(5)      "I Don't Know Why They Don't Do Something About It." This is a slightly subtle . . . refusal to take any responsibil­ity. It sets up a ubiquitous "They" who should be doing something about the snow on the church steps, the noisy children in the vestibule before the service, the poor organization of the women's society. Since it's not "up to them" they can feel perfectly free to criticize it. When something con­structive is done, they can play "Well, No­body Asked Me About It."

(6)      "Prima Donna." Hopefully there is just one or two in a congregation who can say, in effect, "If you don't appreciate me I'll go somewhere else." And because there is often a shortage of capable personnel, be­cause the prima donna is usually one of the "best" people the church has, he or she most likely gets his way. A variation of this is "Coax Me."

(7)      "I Don't Mean to Criticize, But—" "Probably I Shouldn't Say This, But—" "It's None of My Business, But—" No comment necessary.

(8)      "Mary Martyr." Not confined to women, but they are a little better at it. This player will take all kinds of thankless jobs upon herself even if she is really too busy, seemingly without a word of com­plaint—except for her pale, drawn face, the circles under her eyes. Sooner or later the congregation will recognize her game and will either commiserate and continue to heap tasks on her, sometimes until she "col­lapses"; or, they will relieve her of her overload, which ruins everything.

(9)      "As I Was Saying to Billy (Graham) the Other Day . . ." This is a relatively harmless little game of name-dropping, ego-rewarding and somewhat impressive, ex­cept when it is used as a weapon of spiritual pride or to club other people with, e.g. When all the "in" people spend a week at Keswick or Winona Lake/ went to Whea­ton College,/ speak in tongues—and make everyone else in the congregation feel just a little beneath them because they haven't been to Mecca.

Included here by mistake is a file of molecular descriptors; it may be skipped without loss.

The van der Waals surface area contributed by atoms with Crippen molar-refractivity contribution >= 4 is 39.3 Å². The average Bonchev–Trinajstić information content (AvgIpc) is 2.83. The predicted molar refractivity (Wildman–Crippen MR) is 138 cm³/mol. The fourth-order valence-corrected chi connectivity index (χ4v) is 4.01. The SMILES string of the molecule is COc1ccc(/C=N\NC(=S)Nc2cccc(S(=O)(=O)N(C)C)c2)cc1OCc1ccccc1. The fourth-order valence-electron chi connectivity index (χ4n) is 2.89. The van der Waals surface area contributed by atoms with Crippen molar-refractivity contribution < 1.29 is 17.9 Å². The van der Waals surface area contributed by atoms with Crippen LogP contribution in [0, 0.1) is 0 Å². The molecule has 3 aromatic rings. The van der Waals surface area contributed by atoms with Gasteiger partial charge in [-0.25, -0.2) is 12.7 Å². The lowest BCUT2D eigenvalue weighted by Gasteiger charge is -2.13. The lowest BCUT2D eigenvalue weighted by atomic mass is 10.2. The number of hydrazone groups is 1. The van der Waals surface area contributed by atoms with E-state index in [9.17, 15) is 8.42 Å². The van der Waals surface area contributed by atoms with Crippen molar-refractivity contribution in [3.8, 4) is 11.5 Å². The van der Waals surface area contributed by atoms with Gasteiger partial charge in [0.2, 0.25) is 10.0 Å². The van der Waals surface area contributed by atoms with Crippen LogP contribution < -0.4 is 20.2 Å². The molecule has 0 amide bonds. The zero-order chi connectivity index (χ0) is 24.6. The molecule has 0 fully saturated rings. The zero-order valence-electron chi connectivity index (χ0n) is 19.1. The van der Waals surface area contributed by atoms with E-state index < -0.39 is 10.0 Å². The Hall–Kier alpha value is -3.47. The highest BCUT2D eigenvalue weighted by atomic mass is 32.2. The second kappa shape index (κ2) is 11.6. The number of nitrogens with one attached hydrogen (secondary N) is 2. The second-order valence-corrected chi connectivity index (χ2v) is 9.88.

(10)   "I'm Doing the Best I Can." The Sunday school teacher who has been mum­bling the lesson in the manual for years and is approached tentatively by someone who suggests his taking the teacher train­ing course. "What's the matter with the way I teach? It may not be that great—but I'm doing the best I can." Laziness, plus the threatening aspects of something new, keep him bound. A variation of this game is "But This Is the Way We've Always Done It."

(11)   "I Was Only Trying to Help." This is the cover for most meddling, criticizing, and all other things done in a spirit devoid of love.

(12)   "I'd Love to, But—" The game mentioned in the opening. "I'd love to; help in the VBS/ go door-to-door canvass­ing/ attend the Wednesday prayer meeting but; I have little children/ my job keeps me too busy/ my invalid aunt lives with me. Most players though are able to find better stories than that. And half of them really believe them. A variation of this is "I Just Wish I Could Afford to Tithe."

(13)   "Be Quiet and Don't Bother Me, I've Got to Get to Church." The church is often used as a refuge—from family respon­sibilities and demands. It is much nicer to take "important" work and congenial peo­ple than squabbling kids and nagging spouses. And who can criticize a man or woman who is doing work for the church every night of the week? Who indeed?

(14)   "Being Honest." This can ,be made into a game, but it doesn't have to be. Be­ing honest is recognizing the subterfuges, the little vanities and "games" in ourselves —and discarding them. 'Being honest is helping the people around us by refusing to play their games with them. And when we are able to rid ourselves of these psychic crutches, attempt to live honestly as "Chris­tians," we will find that we have stopped merely "playing church."

 

Reprinted from Eternity Magazine. May. 1966. Used by permission.


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 * Formerly on the editorial staff of Eternity Magazine. the author is now a minister's wife residing in Centereach, Long Island

July 1967